Today we'll look at Dollarama Inc. (TSE:DOL) and reflect on its potential as an investment. Specifically, we'll consider its Return On Capital Employed (ROCE), since that will give us an insight into how efficiently the business can generate profits from the capital it requires.
First up, we'll look at what ROCE is and how we calculate it. Then we'll compare its ROCE to similar companies. Then we'll determine how its current liabilities are affecting its ROCE.
Understanding Return On Capital Employed (ROCE)
ROCE measures the amount of pre-tax profits a company can generate from the capital employed in its business. In general, businesses with a higher ROCE are usually better quality. Overall, it is a valuable metric that has its flaws. Renowned investment researcher Michael Mauboussin has suggested that a high ROCE can indicate that 'one dollar invested in the company generates value of more than one dollar'.
So, How Do We Calculate ROCE?
The formula for calculating the return on capital employed is:
Return on Capital Employed = Earnings Before Interest and Tax (EBIT) ÷ (Total Assets - Current Liabilities)
Or for Dollarama:
0.28 = CA$822m ÷ (CA$3.7b - CA$803m) (Based on the trailing twelve months to November 2019.)
Therefore, Dollarama has an ROCE of 28%.
Does Dollarama Have A Good ROCE?
One way to assess ROCE is to compare similar companies. In our analysis, Dollarama's ROCE is meaningfully higher than the 10% average in the Multiline Retail industry. We would consider this a positive, as it suggests it is using capital more effectively than other similar companies. Regardless of the industry comparison, in absolute terms, Dollarama's ROCE currently appears to be excellent.
Dollarama's current ROCE of 28% is lower than 3 years ago, when the company reported a 44% ROCE. Therefore we wonder if the company is facing new headwinds. You can click on the image below to see (in greater detail) how Dollarama's past growth compares to other companies.
When considering this metric, keep in mind that it is backwards looking, and not necessarily predictive. Companies in cyclical industries can be difficult to understand using ROCE, as returns typically look high during boom times, and low during busts. ROCE is, after all, simply a snap shot of a single year. Since the future is so important for investors, you should check out our free report on analyst forecasts for Dollarama.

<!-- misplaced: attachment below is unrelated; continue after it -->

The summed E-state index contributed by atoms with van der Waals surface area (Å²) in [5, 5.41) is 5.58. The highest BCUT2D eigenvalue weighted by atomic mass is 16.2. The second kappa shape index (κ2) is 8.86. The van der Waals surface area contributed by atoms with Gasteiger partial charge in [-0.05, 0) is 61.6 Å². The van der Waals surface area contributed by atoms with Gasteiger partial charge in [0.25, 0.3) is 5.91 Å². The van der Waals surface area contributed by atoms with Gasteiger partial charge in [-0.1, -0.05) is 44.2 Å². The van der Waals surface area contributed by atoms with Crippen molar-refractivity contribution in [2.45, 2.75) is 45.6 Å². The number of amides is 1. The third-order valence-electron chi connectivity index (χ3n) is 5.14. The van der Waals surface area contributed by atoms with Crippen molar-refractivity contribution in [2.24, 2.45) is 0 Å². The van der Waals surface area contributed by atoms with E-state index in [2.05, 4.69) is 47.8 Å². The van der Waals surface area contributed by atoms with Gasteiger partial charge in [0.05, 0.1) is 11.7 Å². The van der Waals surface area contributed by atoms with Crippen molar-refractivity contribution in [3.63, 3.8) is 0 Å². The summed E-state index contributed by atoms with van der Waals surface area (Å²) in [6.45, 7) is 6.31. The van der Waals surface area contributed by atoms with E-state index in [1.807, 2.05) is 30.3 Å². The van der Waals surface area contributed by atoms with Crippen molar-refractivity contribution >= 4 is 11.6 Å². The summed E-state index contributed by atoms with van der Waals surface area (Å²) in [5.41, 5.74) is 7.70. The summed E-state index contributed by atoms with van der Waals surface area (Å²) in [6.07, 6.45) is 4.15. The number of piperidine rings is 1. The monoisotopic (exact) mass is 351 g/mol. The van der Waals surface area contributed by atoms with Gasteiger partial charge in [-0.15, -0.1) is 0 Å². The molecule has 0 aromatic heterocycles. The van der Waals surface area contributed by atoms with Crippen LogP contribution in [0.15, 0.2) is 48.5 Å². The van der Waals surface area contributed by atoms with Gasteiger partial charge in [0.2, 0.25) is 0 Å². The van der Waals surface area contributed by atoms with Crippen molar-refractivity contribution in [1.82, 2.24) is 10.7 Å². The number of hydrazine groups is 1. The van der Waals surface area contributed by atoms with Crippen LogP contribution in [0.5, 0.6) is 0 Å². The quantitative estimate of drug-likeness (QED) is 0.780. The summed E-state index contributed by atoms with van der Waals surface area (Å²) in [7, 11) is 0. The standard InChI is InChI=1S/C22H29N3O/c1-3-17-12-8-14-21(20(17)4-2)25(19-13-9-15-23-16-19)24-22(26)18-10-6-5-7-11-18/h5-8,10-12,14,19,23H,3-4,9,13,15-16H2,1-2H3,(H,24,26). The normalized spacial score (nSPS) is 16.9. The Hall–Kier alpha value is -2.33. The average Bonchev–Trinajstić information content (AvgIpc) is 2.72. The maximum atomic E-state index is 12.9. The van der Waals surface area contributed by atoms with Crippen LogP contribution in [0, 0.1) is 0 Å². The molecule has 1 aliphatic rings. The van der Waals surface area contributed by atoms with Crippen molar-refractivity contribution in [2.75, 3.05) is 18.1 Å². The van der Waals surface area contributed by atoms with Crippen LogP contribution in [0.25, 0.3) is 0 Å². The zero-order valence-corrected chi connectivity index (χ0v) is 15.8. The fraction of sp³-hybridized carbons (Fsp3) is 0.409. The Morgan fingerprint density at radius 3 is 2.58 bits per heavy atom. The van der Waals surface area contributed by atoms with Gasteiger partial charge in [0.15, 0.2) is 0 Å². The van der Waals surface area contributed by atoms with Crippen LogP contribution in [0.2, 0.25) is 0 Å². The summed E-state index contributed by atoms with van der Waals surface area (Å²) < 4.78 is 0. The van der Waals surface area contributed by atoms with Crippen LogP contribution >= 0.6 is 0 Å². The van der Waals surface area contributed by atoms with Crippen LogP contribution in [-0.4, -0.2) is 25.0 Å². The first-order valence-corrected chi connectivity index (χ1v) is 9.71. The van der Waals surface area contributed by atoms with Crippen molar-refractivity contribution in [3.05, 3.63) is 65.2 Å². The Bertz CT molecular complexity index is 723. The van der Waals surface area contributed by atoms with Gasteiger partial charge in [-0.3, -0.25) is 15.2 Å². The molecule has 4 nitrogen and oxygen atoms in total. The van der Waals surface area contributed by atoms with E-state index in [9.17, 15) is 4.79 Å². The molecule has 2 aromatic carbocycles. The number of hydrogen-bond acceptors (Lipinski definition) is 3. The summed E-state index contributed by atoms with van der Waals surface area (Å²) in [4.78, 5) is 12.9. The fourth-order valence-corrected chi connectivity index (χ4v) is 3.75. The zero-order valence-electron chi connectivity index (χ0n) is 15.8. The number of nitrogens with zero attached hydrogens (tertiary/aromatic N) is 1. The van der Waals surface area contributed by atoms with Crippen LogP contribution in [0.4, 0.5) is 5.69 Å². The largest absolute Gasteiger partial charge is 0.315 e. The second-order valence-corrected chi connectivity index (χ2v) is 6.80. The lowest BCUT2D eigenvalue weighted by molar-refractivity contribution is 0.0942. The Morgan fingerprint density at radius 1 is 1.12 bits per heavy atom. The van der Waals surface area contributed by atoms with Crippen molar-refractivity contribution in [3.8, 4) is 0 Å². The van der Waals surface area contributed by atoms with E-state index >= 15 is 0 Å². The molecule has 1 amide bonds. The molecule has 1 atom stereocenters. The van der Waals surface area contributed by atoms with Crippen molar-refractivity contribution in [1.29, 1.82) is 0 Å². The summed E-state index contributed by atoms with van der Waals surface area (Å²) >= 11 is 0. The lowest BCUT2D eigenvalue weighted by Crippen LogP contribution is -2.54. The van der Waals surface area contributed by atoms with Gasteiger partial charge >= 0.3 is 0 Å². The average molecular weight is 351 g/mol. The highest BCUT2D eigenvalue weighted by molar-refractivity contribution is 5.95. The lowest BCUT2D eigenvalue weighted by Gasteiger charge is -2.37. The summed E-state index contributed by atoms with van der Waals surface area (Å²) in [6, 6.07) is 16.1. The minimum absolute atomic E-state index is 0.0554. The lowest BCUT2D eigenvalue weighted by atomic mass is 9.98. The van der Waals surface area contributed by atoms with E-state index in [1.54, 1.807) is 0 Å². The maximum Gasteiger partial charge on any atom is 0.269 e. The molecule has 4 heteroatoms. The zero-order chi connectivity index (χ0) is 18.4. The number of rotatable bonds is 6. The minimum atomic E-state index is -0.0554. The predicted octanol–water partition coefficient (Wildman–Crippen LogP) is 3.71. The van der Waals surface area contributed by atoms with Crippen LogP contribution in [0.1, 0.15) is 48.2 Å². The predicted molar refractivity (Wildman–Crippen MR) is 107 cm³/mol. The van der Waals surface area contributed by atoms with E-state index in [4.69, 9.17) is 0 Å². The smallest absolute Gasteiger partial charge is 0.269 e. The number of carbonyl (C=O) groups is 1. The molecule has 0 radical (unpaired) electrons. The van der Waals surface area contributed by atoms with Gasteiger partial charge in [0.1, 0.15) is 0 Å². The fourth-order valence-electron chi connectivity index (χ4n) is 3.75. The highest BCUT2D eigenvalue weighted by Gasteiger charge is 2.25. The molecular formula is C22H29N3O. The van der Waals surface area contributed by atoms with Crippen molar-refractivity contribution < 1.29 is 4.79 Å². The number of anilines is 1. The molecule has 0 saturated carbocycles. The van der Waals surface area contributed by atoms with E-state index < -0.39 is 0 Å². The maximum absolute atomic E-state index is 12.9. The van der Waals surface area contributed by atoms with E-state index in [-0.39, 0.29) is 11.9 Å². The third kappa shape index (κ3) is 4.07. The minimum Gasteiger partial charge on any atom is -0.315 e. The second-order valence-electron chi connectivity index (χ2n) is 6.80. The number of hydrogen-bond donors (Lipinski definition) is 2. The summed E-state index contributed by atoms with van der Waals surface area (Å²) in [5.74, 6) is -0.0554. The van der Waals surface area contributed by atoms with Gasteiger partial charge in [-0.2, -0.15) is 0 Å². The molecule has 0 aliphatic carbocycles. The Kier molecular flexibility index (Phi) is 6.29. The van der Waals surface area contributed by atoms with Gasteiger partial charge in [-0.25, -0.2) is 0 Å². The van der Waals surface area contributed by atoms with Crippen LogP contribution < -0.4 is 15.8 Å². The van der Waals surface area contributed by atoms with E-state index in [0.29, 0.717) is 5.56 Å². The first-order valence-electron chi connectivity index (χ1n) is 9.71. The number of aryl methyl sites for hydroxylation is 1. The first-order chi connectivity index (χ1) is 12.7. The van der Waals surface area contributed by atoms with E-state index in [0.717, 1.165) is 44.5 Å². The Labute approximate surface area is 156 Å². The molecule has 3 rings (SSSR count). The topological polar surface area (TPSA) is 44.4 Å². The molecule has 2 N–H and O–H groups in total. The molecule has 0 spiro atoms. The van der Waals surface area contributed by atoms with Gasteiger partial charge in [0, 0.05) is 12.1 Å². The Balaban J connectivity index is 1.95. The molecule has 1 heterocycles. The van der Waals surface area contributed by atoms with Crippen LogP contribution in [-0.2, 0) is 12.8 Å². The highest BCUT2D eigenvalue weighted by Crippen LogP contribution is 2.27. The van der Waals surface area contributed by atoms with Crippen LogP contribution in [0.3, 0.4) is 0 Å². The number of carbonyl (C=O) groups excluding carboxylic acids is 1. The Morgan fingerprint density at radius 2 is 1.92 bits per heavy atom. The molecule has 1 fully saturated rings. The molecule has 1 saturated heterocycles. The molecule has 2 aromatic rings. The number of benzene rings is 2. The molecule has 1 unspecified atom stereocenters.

Dollarama's Current Liabilities And Their Impact On Its ROCE
Current liabilities include invoices, such as supplier payments, short-term debt, or a tax bill, that need to be paid within 12 months. Due to the way ROCE is calculated, a high level of current liabilities makes a company look as though it has less capital employed, and thus can (sometimes unfairly) boost the ROCE. To check the impact of this, we calculate if a company has high current liabilities relative to its total assets.
Dollarama has total assets of CA$3.7b and current liabilities of CA$803m. As a result, its current liabilities are equal to approximately 22% of its total assets. The fairly low level of current liabilities won't have much impact on the already great ROCE.
Our Take On Dollarama's ROCE
, Dollarama shapes up well under this analysis, but it is far from the only business delivering excellent numbers . You might also want to check this free collection of companies delivering excellent earnings growth.
For those who like to find winning investments this free list of growing companies with recent insider purchasing, could be just the ticket.
If you spot an error that warrants correction, please contact the editor at email@example.com. This article by Simply Wall St is general in nature. It does not constitute a recommendation to buy or sell any stock, and does not take account of your objectives, or your financial situation. Simply Wall St has no position in the stocks mentioned.
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